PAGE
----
A Colorado DWAI charge may not be quite as severe as a DUI, but it is still very serious. If convicted, you could face jail time, fines, and the suspension of your license. You will also be left with a criminal record that compromises future employment, housing and child custody prospects.
How do you defend against a DWAI charge, though? You know that it’s different than a DUI, but how?
All states, Colorado included, prohibit the operation of a motor vehicle while impaired by or under the influence of drugs and alcohol. In our state, these crimes are charged as a DUI or DWAI. A DUI consists of driving while under the influence of drugs or alcohol, while a DWAI consists of driving while the ability to drive is impaired by alcohol or drugs.
So what’s the difference? Basically, you can be charged with a DWAI for having a lower level of alcohol in your system than you need to qualify for a DUI. Because of this, penalties for a first DWAI are not as severe. That’s it. The end.
That means that the same defenses that work in DUI cases pretty much work to fight DWAI charges as well. They tend to be focused on the circumstances of the traffic stop or arrest, or the administration of tests and validity of their results. Let’s take a look.
Lack of probable cause
In order to stop you for suspected driving under the influence, an officer must have probable cause to do so. If the officer does not have sufficient cause, any evidence obtained at the time of the arrest is not admissible in court. Probable cause includes erratic driving or the appearance of intoxication, such as slumping over the steering wheel.
If you are stopped on suspicion of a DUI, it is important to know what to do ahead of time. Do not admit that you have been drinking alcohol, submit to field sobriety tests you know you’ll fail, resist arrest, or allow the officer to search your car.
If you are arrested for driving under the influence, the officer does not necessarily need to read you your Miranda Rights. However, if you are not read your rights, nothing that you say at the time of the arrest or during interrogation can be used against you.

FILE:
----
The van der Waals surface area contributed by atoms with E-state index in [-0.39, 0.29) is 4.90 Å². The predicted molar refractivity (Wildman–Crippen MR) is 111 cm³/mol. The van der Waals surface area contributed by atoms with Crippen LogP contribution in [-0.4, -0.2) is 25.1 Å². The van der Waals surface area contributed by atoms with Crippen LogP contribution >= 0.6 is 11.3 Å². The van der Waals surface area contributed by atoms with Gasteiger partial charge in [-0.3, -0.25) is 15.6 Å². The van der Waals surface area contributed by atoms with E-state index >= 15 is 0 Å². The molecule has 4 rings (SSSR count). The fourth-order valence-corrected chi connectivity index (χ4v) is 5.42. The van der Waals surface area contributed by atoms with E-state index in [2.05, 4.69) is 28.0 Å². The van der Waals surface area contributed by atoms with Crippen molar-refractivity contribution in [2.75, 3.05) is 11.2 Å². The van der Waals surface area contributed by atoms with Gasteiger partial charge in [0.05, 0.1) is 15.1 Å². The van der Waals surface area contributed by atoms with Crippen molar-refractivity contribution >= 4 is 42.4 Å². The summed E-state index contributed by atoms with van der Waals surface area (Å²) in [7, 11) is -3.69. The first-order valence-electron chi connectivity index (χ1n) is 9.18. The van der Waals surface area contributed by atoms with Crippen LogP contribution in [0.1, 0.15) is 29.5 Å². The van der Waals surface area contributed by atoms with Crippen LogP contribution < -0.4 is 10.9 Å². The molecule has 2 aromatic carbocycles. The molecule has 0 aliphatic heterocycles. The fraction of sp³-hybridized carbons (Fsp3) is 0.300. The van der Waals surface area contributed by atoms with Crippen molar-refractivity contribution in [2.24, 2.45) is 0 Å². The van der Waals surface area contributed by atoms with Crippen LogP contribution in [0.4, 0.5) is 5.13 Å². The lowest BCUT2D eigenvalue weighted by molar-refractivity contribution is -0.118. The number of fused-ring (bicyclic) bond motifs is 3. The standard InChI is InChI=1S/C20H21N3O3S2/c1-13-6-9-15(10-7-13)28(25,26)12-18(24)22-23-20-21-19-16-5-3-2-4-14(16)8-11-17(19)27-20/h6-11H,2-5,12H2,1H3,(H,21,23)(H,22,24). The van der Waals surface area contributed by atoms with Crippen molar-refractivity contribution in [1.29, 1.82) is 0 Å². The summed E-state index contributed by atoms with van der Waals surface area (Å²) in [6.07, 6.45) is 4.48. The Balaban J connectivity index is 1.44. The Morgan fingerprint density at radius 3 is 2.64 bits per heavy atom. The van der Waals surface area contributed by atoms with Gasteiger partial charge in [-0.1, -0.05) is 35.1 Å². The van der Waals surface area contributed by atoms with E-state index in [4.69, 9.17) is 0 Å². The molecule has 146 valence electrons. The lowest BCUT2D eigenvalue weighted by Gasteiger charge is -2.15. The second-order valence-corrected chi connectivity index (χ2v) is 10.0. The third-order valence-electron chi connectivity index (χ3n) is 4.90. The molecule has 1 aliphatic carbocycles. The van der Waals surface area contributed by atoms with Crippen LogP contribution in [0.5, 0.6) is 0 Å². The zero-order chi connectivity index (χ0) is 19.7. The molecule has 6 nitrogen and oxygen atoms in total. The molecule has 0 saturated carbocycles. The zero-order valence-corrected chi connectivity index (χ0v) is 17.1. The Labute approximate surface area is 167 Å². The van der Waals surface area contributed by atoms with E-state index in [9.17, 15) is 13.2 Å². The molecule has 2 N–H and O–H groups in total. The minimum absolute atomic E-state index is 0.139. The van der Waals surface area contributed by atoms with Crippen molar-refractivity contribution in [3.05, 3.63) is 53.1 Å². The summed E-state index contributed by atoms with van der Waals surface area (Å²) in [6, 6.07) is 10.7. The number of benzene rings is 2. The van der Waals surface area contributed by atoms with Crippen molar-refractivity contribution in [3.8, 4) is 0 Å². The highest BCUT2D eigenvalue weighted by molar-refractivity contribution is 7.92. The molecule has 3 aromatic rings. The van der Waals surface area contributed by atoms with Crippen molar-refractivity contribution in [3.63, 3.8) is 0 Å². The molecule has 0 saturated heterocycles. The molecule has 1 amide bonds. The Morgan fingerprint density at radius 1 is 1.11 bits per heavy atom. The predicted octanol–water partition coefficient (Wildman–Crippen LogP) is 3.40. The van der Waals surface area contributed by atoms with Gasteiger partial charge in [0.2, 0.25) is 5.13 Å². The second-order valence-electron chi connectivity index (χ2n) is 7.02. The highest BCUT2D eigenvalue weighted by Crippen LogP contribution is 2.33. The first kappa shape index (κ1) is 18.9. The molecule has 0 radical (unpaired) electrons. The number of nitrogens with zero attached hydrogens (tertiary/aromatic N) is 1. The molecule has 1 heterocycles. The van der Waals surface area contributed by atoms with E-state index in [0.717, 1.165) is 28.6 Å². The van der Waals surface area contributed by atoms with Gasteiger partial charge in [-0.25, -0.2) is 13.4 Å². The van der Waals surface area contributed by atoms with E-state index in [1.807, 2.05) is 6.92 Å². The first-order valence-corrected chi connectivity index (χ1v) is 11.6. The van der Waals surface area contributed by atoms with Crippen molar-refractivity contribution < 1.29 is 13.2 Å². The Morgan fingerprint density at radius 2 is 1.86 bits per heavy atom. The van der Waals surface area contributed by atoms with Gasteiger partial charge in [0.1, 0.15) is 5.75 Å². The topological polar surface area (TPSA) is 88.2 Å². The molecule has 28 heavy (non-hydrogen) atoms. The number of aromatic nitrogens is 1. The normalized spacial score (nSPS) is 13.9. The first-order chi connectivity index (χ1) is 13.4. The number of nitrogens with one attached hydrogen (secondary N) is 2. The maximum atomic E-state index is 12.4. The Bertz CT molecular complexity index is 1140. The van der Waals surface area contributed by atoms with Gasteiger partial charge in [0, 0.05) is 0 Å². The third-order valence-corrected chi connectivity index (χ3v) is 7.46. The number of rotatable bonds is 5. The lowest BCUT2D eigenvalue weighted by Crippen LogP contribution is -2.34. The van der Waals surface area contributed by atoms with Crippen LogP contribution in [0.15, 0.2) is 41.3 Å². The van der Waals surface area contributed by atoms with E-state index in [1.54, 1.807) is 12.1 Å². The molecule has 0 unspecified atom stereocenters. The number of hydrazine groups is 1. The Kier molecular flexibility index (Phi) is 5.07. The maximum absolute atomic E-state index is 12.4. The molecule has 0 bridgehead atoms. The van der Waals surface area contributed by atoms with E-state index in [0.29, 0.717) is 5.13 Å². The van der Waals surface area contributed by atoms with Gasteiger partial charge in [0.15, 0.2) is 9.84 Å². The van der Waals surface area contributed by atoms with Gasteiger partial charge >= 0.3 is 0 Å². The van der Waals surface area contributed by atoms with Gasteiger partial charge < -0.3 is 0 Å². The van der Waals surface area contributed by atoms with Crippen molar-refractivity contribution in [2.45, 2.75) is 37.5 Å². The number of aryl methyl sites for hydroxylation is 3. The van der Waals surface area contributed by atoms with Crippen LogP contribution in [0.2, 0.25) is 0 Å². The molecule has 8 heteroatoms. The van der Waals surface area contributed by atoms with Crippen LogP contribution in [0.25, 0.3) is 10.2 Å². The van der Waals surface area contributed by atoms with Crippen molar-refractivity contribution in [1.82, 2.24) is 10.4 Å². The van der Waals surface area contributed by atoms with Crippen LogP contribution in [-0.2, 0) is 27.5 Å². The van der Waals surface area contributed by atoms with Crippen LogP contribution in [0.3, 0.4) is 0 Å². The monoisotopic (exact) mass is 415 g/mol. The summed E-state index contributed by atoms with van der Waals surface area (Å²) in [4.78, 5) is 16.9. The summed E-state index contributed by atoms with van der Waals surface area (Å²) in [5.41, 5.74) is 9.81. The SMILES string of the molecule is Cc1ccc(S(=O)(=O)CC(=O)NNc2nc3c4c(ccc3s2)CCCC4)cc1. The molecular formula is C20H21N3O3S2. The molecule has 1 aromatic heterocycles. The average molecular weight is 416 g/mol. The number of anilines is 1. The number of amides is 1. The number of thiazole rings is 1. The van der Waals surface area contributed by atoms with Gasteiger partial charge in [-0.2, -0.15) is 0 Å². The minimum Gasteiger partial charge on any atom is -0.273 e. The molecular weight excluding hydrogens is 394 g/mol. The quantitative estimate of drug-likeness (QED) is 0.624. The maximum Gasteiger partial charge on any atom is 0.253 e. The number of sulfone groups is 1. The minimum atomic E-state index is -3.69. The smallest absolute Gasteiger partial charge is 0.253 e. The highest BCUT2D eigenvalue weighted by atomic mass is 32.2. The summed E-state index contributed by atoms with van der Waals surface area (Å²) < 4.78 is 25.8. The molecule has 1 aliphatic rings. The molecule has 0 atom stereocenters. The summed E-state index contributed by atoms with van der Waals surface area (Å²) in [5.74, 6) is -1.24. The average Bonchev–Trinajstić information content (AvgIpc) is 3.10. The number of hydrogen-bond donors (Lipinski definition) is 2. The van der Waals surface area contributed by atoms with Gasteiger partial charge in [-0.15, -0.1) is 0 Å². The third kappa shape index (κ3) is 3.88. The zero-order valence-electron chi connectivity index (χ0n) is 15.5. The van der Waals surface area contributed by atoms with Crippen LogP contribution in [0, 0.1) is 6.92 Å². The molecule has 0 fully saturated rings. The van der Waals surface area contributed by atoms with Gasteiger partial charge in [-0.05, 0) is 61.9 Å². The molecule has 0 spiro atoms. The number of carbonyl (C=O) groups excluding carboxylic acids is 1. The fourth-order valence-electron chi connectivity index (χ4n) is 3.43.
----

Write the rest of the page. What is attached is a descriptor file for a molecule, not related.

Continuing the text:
Officer’s testimony of your behavior
The officer’s testimony of your behavior at the time of the traffic stop and arrest is typically an important component of the prosecution’s case. This usually includes the way that you were driving prior to the stop, your appearance or behavior after you were stopped, and the results of field sobriety tests.
If you offer reasonable explanations for these factors, such as distracted driving, fatigue, legal medications you take, or certain medical conditions, you may be able to cast doubt on the officer’s testimony that you were intoxicated.
Witnesses who saw things differently (such as passengers in your vehicle) may also be able to testify that the officer’s observations were inconsistent with their own. Witnesses may also be able to testify that you had not consumed alcohol prior to driving, or to offer alternative explanations for your erratic driving.
Accuracy of test results
Chemical testing of blood alcohol content is far from foolproof. You may be able to bring the accuracy or validity of tests results under question, although this generally requires expert testimony.
Improper administration of breathalyzer testing, instrument inaccuracies, foods or medications that can lead to false positives, or administration of testing during the absorption phase can all lead to inaccurate test results.
Further, any blood, urine, or saliva samples collected must be handled properly, including proper documentation through a chain of custody form. Any mishandling or improper documentation of samples makes test results from these samples inadmissible.
If you or a loved one are facing a DWAI or DUI charge, it is imperative to involve a criminal defense attorney with a successful track record in DUI cases as early in the process as possible. He or she can make sure your rights are protected, and potentially even get your charges dropped before the case goes to court.
About the Author:
Kimberly Diego is a criminal defense attorney in Denver practicing at The Law Office of Kimberly Diego. She obtained her undergraduate degree from Georgetown University and her law degree at the University of Colorado. She was named one of Super Lawyers’ “Rising Stars of 2012” and “Top 100 Trial Lawyers in Colorado” for 2012 and 2013 by The National Trial Lawyers. Both honors are limited to a small percentage of practicing attorneys in each state. She has also been recognized for her work in domestic violence cases.